Imagine that you’re walking along the beach on a gorgeous sunny day when something shimmery in the wet sand catches your eye. At first you think it might be a rock, still glistening from the tide that washed it in. But as you get closer, you see that it’s really more of a gem. Not a gem in the precious stone sense, but in that “Wow, I just found something really special!” way. It’s sea glass–the smooth, frosty product of broken glass left to tumble in the waves.

Collectors scavenge the shores to find these tiny treasures, and some creative beachcombers even turn bits of found sea glass into beautiful jewelry pieces. Since we recently expanded our own collection of sea and beach glass designs, we decided to learn a little more about the glass “gems” at the center of these wearable works of art. Read on for a few of the uncommon facts we found about sea glass.

 

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The Uncommon Life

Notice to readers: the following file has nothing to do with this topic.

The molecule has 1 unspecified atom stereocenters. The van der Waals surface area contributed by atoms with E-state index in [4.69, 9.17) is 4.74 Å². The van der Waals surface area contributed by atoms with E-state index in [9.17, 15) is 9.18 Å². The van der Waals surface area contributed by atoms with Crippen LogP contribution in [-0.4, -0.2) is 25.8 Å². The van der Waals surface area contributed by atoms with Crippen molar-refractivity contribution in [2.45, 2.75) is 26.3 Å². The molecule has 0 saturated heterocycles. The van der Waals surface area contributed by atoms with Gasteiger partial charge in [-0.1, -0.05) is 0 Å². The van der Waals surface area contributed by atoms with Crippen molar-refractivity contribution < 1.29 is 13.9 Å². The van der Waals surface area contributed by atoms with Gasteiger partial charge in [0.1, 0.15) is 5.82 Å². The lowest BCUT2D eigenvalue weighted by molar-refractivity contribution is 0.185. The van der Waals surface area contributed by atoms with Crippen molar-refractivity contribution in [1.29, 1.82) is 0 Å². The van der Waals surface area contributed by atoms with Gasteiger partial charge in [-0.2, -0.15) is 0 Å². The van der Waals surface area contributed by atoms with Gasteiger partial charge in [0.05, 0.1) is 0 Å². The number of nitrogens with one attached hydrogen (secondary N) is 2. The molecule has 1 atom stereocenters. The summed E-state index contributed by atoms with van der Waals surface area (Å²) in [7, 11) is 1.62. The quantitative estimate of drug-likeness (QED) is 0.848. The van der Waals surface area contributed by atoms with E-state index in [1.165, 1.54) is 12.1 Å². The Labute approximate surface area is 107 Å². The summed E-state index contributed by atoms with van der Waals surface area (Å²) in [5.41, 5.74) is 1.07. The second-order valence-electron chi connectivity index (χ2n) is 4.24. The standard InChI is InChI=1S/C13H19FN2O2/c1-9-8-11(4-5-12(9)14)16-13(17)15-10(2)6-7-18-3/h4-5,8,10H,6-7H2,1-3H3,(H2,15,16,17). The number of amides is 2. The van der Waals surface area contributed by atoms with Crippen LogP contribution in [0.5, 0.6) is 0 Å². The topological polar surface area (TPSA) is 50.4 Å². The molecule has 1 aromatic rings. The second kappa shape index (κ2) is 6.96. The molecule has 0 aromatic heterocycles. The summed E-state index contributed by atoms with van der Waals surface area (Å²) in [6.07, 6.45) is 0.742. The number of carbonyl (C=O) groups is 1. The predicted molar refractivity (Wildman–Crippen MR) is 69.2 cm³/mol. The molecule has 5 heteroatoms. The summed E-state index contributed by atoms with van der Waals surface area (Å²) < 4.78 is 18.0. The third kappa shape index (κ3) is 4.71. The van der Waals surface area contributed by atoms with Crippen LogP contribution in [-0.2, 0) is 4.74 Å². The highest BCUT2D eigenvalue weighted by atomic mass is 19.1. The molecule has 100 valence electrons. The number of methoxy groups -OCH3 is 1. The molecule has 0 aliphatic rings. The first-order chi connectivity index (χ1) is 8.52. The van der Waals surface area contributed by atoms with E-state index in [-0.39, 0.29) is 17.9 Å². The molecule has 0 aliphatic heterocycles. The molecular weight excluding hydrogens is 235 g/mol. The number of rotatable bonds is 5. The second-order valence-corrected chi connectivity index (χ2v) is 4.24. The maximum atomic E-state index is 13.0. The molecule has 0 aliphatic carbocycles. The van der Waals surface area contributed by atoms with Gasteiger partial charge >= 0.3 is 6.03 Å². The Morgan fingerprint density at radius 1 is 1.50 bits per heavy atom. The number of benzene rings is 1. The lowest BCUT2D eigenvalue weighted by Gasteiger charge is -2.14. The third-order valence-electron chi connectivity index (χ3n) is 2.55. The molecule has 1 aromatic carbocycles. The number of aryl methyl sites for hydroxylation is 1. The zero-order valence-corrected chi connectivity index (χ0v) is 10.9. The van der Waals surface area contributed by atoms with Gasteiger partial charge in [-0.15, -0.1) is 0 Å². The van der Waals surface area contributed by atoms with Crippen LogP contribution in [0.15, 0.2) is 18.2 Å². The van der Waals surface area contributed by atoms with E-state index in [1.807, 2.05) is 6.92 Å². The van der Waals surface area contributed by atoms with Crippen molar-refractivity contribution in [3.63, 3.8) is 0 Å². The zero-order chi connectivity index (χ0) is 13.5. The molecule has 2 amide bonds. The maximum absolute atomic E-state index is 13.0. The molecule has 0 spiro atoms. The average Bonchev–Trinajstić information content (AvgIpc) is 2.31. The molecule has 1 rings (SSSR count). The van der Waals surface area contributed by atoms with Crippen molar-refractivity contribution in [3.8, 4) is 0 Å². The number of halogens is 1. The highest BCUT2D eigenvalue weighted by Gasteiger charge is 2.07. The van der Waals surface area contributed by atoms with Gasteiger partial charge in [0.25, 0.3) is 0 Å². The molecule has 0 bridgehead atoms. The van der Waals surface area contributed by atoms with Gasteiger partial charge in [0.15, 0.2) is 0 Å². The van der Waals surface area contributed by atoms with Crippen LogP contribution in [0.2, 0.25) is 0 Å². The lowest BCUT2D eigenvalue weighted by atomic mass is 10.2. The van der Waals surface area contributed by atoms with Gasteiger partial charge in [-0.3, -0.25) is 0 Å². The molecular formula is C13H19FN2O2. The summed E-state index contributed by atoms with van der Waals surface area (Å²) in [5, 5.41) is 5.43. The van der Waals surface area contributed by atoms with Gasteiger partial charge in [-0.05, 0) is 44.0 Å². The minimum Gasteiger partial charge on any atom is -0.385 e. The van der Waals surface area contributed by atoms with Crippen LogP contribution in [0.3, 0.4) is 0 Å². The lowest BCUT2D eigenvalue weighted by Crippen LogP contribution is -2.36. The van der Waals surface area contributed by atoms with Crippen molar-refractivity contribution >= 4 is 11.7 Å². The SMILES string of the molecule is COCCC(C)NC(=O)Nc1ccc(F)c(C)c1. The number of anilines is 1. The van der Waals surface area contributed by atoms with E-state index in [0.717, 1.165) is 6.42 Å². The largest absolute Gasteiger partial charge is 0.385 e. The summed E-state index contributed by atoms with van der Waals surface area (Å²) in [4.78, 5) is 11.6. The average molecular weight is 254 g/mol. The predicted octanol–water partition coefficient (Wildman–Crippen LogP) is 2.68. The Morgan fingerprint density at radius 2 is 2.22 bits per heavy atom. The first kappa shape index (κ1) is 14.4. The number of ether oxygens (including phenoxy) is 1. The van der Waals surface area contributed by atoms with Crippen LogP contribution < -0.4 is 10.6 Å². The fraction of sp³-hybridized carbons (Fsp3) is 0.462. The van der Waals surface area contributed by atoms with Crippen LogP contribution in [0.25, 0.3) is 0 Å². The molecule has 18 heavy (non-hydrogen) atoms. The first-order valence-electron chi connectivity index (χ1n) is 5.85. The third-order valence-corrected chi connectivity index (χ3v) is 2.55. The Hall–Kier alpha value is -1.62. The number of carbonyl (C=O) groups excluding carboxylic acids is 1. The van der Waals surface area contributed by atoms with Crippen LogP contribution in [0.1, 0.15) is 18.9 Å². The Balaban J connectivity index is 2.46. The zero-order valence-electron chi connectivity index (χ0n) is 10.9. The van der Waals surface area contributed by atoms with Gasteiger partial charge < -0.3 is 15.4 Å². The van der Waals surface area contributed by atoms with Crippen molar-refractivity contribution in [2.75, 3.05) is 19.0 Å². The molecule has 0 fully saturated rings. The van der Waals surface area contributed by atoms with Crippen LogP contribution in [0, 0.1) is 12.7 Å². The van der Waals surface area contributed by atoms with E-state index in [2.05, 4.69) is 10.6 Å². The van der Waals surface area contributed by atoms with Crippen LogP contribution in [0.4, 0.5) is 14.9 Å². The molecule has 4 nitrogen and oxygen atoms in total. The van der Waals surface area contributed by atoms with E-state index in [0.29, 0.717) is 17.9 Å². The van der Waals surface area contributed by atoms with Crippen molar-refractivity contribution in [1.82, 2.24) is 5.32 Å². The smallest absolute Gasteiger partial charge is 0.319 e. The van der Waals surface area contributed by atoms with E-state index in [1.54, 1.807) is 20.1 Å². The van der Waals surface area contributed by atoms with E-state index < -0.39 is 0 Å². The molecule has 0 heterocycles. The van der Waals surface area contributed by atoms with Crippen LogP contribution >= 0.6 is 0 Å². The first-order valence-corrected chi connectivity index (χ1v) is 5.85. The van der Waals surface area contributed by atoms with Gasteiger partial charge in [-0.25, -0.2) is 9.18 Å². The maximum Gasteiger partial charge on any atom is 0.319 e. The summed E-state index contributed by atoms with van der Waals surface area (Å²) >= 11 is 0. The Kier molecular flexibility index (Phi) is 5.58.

From Hogmanay to Krampus: 12 Uncommon Facts About the Holidays

December 4, 2015

It seems that the holiday season gets longer every year—commercially, at least—so it’s kind of ironic that the traditions spanning the season once lasted for twelve days. Once, that seemed like a long time. Now, it’s just a portion of the holiday pie that’s served up the day after Halloween and lasts straight through the January sales. So to honor the ancient traditions of the twelve days while you ponder the perfect gift for your Uncle Ralph, we offer this gift of a dozen uncommon facts about this festive season.

The Holiday JournalThe Holiday Journal

1) First, about those twelve days of Christmas. Thanks to the popular carol, many people today think it’s about wooing your true love with a stage full of performers, barnyard animals, and five gold rings. Actually, both “twelve days” and “Christmas” are misleading for two reasons: first, if you count from Christmas Eve to Twelfth Night, it’s really a full two weeks on the calendar, and second, those two weeks encompass observances well beyond the birth of Jesus in Bethlehem. The twelve days include delightful, archaic holidays such as Boxing Day, Mother Night, St. Distaff’s Day, and the Feast of Fools, so there’s more packed into “the holidays” than you might expect.